I've mentioned that a lot of restaurants in Nampa tend to not pay much attention to their exterior appearance, but the little wooden strip mall that houses Island Kine Grinds is actually kind of cute. Not to mention diverse; the same strip also houses a deli, a Mexican market and bakery, a clothing store, a cell phone store, a bar, a church...well, you get the idea.
|It's pretty cute inside, too.|
The also have the distinction of being a regular lunch stop for me, not only because they're five minutes from my office, but also because they're the first Hawaiian eatery that I've truly enjoyed. I've eaten more Hawaiian food than most people I know who have never been anywhere near Hawaii, having tried it at no fewer five places in the Boise area alone. All of them have had highs and lows, but Island Kine Grinds is the only one that's tempted me beyond a second visit. I tend to go there roughly two or three times a month, which is how I've gone through so much of their menu so quickly. As with most places I've visited multiple times, I have no specific anecdotes fresh in my memory for context, so I guess we'll just have to talk about the food.
|"Da Grinds" Mix Plate|
I figure we might as well start at the beginning. The first thing I had at IKG was the "Da Grinds" Mix Plate, their version of the combo plate that every Hawaiian joint seems to serve: teriyaki beef, teriyaki chicken, and kalua pig, with two scoops of steamed rice and one scoop of mac salad. The beef didn't wow me, which isn't to say that I didn't like it, but it paled in comparison to the rest of the plate. The chicken was the most surprising. Rather than grilling it and dumping teriyaki sauce on it, the chicken seemed to have been basted with the sauce and wound up more like a barbecue glaze,which I enjoyed quite a bit. The pig was flavorful, juicy but not mushy, maybe the best example of the dish that I've come across. The macaroni salad wasn't the best I've had, but it was still very good. The big surprise of the meal for me (aside from the teriyaki glazed chicken) was the fact that rather than serving up two indifferent-seeming lumps of rice, IKG sprinkles theirs with furikake, an awesome and much-appreciated touch that I've never come across before.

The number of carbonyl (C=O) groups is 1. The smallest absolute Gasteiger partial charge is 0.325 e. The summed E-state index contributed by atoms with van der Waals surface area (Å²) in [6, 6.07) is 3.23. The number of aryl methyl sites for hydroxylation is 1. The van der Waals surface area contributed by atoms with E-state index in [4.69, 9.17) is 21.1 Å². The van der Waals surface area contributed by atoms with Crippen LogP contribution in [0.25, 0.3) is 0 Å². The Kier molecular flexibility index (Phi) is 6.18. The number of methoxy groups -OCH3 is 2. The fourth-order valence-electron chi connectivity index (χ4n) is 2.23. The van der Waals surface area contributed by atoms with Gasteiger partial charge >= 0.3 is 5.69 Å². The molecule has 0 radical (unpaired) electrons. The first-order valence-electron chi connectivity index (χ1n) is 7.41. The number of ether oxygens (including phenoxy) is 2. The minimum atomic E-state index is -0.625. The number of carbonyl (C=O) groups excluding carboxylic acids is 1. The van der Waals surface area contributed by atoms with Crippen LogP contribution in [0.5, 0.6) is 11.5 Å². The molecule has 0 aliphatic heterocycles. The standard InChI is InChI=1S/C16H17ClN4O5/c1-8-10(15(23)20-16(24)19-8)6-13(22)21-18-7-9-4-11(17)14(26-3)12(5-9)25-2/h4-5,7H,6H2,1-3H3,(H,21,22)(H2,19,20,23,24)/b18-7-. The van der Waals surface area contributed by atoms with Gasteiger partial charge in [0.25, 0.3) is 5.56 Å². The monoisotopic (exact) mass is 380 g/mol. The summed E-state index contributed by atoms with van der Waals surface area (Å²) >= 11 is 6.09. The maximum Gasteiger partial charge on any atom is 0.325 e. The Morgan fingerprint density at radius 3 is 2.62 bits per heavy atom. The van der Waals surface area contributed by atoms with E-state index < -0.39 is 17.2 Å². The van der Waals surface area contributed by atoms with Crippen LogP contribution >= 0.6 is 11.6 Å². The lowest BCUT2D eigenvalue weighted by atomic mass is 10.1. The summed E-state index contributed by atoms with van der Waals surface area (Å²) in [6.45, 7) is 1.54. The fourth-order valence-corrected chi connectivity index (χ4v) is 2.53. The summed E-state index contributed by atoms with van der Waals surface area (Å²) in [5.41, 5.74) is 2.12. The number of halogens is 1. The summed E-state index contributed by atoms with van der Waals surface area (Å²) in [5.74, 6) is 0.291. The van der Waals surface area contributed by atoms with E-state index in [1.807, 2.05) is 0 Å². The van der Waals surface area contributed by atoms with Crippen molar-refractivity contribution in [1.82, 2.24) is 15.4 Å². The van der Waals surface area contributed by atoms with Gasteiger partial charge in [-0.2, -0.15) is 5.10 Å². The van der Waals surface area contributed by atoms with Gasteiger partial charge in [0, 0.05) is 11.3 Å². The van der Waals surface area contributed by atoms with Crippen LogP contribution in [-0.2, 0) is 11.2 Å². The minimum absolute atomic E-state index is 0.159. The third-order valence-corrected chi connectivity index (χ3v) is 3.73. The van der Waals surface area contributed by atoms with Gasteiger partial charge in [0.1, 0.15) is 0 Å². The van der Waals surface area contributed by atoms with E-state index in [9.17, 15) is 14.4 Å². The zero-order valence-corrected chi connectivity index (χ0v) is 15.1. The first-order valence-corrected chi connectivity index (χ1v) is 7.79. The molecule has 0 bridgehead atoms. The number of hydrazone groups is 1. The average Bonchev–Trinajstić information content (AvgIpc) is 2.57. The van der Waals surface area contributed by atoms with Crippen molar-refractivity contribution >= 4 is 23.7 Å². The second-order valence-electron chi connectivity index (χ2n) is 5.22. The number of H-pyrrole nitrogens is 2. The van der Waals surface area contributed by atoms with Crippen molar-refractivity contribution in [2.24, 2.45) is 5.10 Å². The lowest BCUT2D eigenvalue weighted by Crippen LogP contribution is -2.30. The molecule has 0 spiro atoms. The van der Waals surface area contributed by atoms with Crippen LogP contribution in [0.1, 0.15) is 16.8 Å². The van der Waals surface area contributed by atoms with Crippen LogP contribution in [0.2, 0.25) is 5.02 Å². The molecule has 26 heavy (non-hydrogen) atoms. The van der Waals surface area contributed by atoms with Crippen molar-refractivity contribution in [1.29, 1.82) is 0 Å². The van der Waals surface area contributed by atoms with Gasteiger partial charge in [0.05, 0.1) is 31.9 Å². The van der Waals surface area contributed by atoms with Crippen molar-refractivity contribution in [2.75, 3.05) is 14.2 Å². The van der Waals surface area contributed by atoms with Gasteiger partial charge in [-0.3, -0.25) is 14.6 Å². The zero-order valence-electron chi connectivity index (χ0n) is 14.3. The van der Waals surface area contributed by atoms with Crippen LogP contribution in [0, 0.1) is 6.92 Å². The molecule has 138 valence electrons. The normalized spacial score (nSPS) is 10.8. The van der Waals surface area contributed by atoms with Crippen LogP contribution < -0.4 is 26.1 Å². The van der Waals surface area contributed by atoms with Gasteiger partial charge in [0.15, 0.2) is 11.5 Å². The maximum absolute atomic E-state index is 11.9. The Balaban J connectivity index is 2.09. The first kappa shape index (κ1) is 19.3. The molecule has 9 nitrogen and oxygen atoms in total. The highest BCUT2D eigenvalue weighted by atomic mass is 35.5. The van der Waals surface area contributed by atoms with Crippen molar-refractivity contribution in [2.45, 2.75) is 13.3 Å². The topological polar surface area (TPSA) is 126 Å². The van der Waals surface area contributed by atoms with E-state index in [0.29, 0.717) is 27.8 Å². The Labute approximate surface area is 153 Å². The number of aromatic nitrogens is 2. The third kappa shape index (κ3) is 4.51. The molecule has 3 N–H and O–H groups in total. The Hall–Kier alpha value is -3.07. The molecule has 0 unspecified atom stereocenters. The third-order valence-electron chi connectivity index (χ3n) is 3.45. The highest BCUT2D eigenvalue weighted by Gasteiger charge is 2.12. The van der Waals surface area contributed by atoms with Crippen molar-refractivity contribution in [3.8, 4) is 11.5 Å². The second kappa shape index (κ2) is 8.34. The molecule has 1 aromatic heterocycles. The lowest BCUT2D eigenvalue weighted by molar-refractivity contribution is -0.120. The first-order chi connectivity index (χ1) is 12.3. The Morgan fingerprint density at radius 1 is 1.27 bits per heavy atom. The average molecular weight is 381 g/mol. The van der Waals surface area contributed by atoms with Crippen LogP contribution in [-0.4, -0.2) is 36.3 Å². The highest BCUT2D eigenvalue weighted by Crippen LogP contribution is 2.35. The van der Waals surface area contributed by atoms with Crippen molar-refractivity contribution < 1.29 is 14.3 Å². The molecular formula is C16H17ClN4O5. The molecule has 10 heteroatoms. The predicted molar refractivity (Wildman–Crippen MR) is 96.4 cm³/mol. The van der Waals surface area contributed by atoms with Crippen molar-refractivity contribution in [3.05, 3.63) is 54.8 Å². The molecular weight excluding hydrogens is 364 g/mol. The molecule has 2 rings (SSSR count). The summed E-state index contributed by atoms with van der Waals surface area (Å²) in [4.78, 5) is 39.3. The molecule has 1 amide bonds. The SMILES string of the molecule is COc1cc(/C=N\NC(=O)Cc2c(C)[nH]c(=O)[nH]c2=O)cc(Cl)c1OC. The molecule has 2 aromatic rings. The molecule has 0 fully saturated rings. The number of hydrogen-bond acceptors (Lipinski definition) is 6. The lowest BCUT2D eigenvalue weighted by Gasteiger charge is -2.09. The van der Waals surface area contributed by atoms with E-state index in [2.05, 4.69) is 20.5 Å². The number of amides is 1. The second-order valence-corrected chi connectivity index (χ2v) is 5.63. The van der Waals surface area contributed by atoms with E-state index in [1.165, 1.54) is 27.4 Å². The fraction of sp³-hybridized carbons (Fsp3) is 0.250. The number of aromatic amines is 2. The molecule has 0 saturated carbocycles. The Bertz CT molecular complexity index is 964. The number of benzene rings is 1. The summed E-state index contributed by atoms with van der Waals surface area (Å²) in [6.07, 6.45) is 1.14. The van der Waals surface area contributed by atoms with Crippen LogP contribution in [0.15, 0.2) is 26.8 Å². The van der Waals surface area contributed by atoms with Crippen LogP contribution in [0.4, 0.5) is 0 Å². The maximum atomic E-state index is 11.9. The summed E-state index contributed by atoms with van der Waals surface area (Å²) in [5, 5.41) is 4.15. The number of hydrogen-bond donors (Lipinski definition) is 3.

|Mix that juice with the rice. Trust me.|
On my next visit, I decided to branch out a bit from the "big three". I went on a Friday because that's the day IKG makes Lau Lau. I've only ever had the dish once before and wasn't impressed, but the fact that this version was made with both pork AND butterfish. I also added an order of Spam Musubi and a side of kimchee. Hey, I fasted all day in preparation for this.
Now I've had musubi before, but never like this. Previously it was served nigiri-style, a huge pressed square of rice supporting a hunk of Spam, wrapped with a strip of nori. This version was much more in the maki tradition, Spam in the middle surrounded by rice, and the whole completely wrapped with the nori. You wouldn't think that a slightly higher seaweed ratio would make that much of a difference, but it does. No better or worse, just different, and still delicious. If you like Spam, that is.
|Lau Lau with a side of kimchee|
The kimchee that Island Kine Grinds serves isn't that slightly spicy slaw you get sometimes when a pub puts a Korean BBQ burger as their special, it's a little more old school. It's chunky, funky, tangy, hairy, and spicy. It's a taste I think I could become acquired to. As for the Lau Lau, it made me forget the previous disappointment I had with the dish. That having been said, my limited experience leaves me with difficulty finding the words to describe it. The fish adds a richness to the pork, and the leaves add a flavor that doesn't taste like anything else I'm familiar with so that I can give you an example for comparison. Not a very satisfying description, I know, but it IS good. I think further research may be in order.